A City’s Scale And Its Promises

Editor’s note: We at Rust Wire love cities like Cleveland, Pittsburgh, Buffalo and Detroit. But how welcoming are these places to everyone? This piece was contributed by New Yorker Frank Dix, a native of my hometown of Erie, PA. What do you think after reading his essay? Can someone who is gay ever feel truly at home in a place like Erie? This piece seems especially relevant in light of several recent high-profile suicides by gay teens.-KG

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People who have made a life in New York usually remember their hurry to get here. The draw of the city may have developed early, but plain ambition does not quite sum it up. Whether you grew up in Erie, PA as I did, some other Rust Belt town, or in another region altogether, what you get here –and in Los Angeles and Chicago, I hear – is the chance to dissolve into a new crowd, and perhaps later, with confidence, to piece together what feels like your own tribe. If you happen to be gay then you realize, over time, that your hometown might not promise either one convincingly.

Certainly, many small towns and cities, including Erie, are rich with at least a few examples of visible gay men and women who are genuinely part of the community, reliable as local fixtures. But even the richness of these few can feel strained in contrast to the options and space afforded to straight friends. At the same time, for young gay men and women, it requires extra work to imagine how their adult selves and future partnerships might compare to the daily lives of their parents, relatives, and family friends.

The next best thing – or at least what is available – is to turn toward the community and observe it a little more closely, for clues. Gradually, a certain cast comes into view, sometimes plainly, sometimes opaquely through hints and jokes: the hairdresser, the dance instructor, the choir director, the figure painter…that eclectic interracial couple seen riding around town in a Rolls Royce or peddling their tandem bike. Job prospects notwithstanding, you could probably get along just fine in this company, if bigger cities did not seem at once vast and better suited.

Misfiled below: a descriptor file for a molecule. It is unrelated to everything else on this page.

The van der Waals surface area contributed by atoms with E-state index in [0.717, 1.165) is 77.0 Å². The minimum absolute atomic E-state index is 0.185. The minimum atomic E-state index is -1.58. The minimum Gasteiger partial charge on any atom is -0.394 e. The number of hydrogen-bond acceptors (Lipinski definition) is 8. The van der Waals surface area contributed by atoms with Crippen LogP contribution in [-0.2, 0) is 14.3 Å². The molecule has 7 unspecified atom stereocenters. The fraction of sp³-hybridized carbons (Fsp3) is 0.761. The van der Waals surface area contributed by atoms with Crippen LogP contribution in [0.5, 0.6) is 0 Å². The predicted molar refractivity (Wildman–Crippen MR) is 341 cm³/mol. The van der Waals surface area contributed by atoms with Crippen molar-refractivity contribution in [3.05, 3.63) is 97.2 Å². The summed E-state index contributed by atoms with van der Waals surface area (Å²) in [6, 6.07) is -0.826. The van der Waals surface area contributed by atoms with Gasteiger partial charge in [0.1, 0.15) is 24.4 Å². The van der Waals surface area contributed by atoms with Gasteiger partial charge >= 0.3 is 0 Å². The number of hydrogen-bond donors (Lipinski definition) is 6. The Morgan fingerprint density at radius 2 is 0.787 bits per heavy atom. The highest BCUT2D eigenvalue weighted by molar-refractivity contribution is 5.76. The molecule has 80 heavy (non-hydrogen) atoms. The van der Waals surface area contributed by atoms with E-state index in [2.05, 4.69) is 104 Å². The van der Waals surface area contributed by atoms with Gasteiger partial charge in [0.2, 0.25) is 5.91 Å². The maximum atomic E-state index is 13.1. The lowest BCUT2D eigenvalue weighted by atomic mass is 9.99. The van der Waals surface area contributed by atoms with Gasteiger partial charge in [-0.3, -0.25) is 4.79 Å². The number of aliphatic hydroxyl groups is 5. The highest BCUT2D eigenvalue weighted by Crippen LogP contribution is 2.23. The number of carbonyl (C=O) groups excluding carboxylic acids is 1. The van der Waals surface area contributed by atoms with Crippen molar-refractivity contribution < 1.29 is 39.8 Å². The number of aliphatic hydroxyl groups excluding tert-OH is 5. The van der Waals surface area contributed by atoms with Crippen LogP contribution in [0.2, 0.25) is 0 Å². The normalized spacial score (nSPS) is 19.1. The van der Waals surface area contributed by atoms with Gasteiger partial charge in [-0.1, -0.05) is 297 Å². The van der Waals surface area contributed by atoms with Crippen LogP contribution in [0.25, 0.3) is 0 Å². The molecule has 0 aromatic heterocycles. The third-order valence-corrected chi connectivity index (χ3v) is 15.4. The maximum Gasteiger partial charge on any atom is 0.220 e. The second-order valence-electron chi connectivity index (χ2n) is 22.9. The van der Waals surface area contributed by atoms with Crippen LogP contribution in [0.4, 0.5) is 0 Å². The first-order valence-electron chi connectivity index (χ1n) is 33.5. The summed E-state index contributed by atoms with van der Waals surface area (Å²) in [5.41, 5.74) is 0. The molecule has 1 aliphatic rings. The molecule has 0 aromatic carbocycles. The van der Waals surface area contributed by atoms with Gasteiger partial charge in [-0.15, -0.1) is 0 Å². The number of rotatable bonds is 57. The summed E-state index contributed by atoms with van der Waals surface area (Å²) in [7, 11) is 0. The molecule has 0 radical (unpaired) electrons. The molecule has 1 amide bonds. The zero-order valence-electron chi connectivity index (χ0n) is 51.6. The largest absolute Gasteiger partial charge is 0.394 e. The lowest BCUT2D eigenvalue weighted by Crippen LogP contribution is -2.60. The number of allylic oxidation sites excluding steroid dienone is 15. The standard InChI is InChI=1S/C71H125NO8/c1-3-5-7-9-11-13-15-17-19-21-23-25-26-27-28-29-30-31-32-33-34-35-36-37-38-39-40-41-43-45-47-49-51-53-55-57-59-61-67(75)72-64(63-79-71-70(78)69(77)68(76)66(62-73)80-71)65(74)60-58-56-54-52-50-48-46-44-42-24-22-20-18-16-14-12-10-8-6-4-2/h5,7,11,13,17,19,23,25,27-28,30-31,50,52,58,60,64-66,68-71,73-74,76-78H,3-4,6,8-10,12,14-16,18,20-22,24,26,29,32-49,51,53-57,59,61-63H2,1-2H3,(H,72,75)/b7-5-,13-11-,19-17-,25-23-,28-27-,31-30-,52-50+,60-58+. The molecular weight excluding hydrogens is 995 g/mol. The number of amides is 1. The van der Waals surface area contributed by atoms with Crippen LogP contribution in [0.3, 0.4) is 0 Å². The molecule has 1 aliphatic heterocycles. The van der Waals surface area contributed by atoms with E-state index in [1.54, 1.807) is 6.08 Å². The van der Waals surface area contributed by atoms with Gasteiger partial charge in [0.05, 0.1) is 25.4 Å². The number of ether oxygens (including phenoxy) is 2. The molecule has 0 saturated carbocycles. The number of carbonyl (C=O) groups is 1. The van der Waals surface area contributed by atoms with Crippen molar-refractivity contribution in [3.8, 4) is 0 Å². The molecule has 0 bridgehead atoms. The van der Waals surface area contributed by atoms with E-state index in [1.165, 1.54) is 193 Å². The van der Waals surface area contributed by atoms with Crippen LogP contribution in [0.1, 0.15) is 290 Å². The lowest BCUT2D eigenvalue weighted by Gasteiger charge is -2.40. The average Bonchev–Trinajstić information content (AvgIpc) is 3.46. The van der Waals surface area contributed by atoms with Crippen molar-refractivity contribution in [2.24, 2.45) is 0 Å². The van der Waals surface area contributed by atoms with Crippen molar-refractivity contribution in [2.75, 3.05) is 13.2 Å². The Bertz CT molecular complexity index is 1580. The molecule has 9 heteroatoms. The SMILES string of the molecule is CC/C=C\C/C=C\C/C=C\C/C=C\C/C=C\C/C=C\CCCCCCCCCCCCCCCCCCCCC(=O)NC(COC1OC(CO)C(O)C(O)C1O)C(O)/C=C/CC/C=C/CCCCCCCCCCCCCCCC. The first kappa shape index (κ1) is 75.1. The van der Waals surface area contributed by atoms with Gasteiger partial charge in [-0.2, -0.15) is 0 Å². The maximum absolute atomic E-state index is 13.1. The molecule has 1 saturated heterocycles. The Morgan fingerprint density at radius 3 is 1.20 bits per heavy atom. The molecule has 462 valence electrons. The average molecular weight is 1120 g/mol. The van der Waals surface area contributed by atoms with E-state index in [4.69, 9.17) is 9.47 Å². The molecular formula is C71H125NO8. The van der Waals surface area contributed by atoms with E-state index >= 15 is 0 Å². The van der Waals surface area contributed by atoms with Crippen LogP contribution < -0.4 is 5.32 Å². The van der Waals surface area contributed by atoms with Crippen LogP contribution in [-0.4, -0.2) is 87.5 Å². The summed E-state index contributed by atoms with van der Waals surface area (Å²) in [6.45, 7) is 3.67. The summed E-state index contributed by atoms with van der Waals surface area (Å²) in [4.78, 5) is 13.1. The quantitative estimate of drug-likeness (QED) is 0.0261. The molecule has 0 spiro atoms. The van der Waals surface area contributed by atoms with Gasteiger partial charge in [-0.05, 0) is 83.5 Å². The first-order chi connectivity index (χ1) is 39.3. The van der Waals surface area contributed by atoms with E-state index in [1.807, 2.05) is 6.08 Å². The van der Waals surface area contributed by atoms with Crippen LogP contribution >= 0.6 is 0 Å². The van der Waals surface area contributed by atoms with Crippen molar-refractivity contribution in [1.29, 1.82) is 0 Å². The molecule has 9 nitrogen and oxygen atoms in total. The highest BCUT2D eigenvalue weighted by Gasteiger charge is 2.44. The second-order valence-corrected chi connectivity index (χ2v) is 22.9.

After settling in, it does not take long for New York to start delivering on its promises. Instead of the easy insult, on the whole you find tolerance, either sincere or grudging; there are consequences here. Instead of the rare, relatable professional you find entire, remarkably specific guilds of gay actors, bankers, journalists, and lawyers, each having a membership in the hundreds. A fresh, blank page replaces the well-worn scripts left at home.

That page does not stay blank forever. You rush to fill it in as though just given permission. Peers are discovered, friendships maintained, romances begun and tested, probably not for the first time but perhaps for the time in-earnest. Broadly speaking, these impressions of Erie and New York are probably not so different from what others might tell, gay or straight. The promise of excitement – and a compelling love life –takes hold of all sorts of people, year after year. Finding a personal rhythm within this scale is a victory, always. But there are tradeoffs.

In the very place you left, where, if intact, the bonds were tighter, chances were better that you would meet your partner earlier, maybe through a childhood friend or at one of a handful of parties or lounges. In a city the size of Erie, even running a simple errand means seeing a friend or an acquaintance along the way. That closeness is a reliable comfort for many; it once was for me.

Still, navigating the coming out process, and imaging maturity, has a way of guiding other thoughts. Within the broad sweep of identity, being gay can settle somewhere between a singular focus and an afterthought. New York, with its large and vibrant gay community, offers a rough parallel to the relative freedom straight people take for granted. While not cozy, the city is attractive, in part, because it extends an honest chance to discover and express your-self as a gay adult. Here, the common grievance is not a lack of examples or choices, but trouble building the kind of strong bonds that people enjoy in smaller cities. The act of balancing intimacy and opportunity, I’ve noticed, can play out a little differently for gay men…

Traveling back home on the Acela from DC on a Sunday last October, I could not have been the only New Yorker savoring memories of the weekend. Activists and everyday citizens in the tens of thousands had just gathered for the National Equality Weekend, to bring critical attention to the concerns of the gay community. In marching and rallying, it had never been easier for me to consider personally what it means to be a part of a community. An hour or so from New York, I decided to get a drink. Among the passengers in the snack car there were two fit young men, iPhones raised, Grindr apps glowing, perhaps deciding to find each other.

-Frank Dix

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Filed under Brain Drain, Economic Development, Editorial, Featured